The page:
Once, while renovating a house, I told my mother that I was feeling completely overwhelmed by the task and that I couldn't even see what project to begin next as there were just too many. She essentally told me to take a deep breath and calmly look around; establish what the "single most awfulest" thing currenty was, ignore everything else, and just focus on that one thing. Sage advice, and I've been using it since on all fronts both personal and professional.
We've made quite a number of improvements to our Airstream, but the thing I have most abhored from day one was the goofusy blue palm tree curtains. Hate. I tried an experiment with dying the ones in the bedroom and that worked out fine, but I really wanted something more classy for the front, and in a different material. I'd looked all over at so many options, but finally one day it hit me: white pleather! Easy to sew, doesn't need a second layer of privacy fabric as many other options would, and it was cheap. And so began my Saturday sewing project ...
Badger took this photo while I was sewing away ... ugh.
Here are the original curtains. It isn't so much that the curtains are blue, or that they necessarily have palm trees on them—although that's highly suspect to me being that I prefer cold to warm, and drizzle to sun—it's that the awful blue stripes on the cushions totally CLASH with the blue of the curtains. Anyway, I digress ...
The original curtains ...
Getting the curtains off of their track is a matter of removing two screws. Couldn't be easier. Thank you Airstream for not making me reverse engineer the blessed curtain rods (and for not making my husband mad when I have to break something to make it work the way I want it to). Poor thing.
Cutting the fabric couldn't have been easier. The original curtains devoid of 90-degree corners (everything in an Airstream seems to have a curve somewhere), and I wanted them to fit slightly differently anyway, so I experimented ... and it worked flawlessly. Granted, I am sure that if the fabric had been expensive, it would have failed miserably.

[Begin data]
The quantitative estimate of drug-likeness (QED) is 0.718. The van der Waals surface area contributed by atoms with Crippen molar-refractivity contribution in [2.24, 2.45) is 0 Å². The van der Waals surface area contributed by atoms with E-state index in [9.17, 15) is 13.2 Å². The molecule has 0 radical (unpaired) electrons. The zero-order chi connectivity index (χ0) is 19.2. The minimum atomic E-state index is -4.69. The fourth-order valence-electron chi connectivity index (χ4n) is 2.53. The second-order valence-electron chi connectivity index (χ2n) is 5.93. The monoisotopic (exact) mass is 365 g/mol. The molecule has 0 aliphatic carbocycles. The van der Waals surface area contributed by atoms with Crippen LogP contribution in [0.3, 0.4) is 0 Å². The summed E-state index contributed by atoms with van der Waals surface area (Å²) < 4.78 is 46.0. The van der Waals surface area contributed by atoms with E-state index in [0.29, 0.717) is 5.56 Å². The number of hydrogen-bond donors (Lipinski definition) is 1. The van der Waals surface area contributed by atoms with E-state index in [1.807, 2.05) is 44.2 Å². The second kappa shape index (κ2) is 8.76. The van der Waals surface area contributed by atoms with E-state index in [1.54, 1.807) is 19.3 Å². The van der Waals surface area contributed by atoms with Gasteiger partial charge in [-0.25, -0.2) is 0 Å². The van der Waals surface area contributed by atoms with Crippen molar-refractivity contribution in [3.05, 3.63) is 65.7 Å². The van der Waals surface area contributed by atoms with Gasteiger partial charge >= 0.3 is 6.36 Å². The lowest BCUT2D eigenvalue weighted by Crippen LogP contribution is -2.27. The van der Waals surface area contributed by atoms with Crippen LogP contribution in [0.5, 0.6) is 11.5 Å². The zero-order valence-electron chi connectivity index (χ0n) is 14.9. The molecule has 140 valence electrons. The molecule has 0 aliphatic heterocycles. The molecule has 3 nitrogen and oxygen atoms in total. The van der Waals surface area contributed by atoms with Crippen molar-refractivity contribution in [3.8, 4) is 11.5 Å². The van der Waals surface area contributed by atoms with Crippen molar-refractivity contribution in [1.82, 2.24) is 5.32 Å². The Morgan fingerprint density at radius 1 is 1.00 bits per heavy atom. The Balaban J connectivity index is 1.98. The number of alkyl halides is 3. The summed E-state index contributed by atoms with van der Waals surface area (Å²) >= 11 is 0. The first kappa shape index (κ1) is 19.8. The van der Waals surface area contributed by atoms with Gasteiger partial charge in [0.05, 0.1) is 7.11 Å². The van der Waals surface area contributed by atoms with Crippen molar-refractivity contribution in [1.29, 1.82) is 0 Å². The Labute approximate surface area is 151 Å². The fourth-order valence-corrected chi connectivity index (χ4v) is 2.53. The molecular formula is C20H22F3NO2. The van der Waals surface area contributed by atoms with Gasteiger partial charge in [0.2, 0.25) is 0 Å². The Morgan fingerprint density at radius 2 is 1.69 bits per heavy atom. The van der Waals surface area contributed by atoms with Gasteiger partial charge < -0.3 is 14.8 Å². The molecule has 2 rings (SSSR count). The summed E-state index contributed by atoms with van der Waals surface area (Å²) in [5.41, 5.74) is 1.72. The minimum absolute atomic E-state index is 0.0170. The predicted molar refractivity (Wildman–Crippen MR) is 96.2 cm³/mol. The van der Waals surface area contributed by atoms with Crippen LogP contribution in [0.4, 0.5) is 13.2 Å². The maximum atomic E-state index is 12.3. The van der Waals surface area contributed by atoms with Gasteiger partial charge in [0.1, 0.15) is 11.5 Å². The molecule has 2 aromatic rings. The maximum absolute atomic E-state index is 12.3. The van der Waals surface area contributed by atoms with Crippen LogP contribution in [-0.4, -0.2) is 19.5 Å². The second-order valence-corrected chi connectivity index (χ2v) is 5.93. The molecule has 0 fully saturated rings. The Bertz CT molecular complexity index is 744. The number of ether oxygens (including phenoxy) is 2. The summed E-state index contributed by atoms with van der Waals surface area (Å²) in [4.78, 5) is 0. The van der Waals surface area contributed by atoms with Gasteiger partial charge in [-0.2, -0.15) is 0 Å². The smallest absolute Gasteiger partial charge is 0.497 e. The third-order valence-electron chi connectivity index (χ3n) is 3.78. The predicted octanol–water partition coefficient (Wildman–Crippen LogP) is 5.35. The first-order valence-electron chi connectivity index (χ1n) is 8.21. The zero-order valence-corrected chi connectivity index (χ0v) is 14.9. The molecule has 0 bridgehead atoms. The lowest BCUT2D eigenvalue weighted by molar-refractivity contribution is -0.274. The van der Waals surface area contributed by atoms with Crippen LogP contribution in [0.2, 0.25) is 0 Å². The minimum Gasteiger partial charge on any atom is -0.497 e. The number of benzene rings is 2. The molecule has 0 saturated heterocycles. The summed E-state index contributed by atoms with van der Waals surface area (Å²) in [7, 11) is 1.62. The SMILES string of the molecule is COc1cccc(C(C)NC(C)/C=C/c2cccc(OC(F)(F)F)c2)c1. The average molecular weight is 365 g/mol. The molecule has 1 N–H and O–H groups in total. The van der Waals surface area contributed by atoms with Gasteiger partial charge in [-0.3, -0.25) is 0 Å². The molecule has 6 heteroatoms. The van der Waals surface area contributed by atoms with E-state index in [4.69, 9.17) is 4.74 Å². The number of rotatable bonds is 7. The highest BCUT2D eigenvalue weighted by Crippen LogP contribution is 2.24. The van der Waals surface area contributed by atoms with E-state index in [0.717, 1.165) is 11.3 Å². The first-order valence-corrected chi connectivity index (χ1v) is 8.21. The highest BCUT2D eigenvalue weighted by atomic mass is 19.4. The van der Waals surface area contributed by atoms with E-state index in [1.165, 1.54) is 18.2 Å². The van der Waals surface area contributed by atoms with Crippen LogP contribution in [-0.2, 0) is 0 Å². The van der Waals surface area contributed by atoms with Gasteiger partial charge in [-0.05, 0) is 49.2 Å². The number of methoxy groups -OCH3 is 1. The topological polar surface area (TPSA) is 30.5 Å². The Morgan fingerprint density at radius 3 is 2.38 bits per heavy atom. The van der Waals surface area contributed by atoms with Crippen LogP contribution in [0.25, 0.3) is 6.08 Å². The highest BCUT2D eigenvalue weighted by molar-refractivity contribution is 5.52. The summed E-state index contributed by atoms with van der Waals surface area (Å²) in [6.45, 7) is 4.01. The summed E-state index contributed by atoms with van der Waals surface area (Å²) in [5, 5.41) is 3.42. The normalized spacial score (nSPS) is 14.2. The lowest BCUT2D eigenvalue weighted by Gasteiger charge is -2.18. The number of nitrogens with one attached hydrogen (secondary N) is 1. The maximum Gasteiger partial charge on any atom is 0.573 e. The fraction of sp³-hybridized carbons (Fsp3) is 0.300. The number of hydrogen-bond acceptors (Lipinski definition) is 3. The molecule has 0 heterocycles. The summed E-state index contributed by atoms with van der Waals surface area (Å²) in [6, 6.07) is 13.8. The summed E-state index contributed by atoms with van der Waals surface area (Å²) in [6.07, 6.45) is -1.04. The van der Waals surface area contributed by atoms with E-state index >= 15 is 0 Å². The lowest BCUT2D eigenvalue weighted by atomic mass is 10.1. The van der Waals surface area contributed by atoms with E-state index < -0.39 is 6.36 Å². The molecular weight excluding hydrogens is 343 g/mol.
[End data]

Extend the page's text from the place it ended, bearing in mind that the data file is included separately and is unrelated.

Smartass husband says that maybe now I'll be one of those wives who deploys seasonal curtains. I'll show you seasonal. I'm gonna make a set that show a timeline of dinosaurs stalking and then devouring the Easter Bunny (I have been skeptical, always skeptical of that silly egg-laying rabbit—it's just unnatural; if only we had an Easter Echidna I'd get right onboard!).
Sorry ... back to the curtains. One of the things that took a great deal of time was anchoring 80 or so elastic G-slides to the new curtains. I had purchased 100 of these in advance from an online supplier for about $30 and they worked perfectly. Thanks Vintage Trailer Supply!
G-slides and associated elastic bits.
Once I got the hang of it and found the right settings on the sewing machine, the G-slides were easier and easier to attach. The last panel of the four only took me 40 minutes from raw fabric to hung curtain!
And here are the new curtains: closed and then opened, and then at night. We were stopped during a road trip which is why it all looks so sparse (everything was stowed for the road).
Yes, that's the Badger doing his rounds outside while I check on the inside ...
Oh, and I am LOVING my new sewing machine, a Brother CS60001. I have never owned a new sewing machine (only older ones that always seemed to need constant repair and attention—was it me?), so this buttery object that I could thread with my eyes closed (no, really, it's that easy!) was a great coup for me. And get this, it fits into a special cubby by the door of the Airstream that I never quite felt I had found the perfect use for—by an eighth of an inch! In fact, it's so perfectly snugged in there that I needn't even secure it when we travel. Epic win!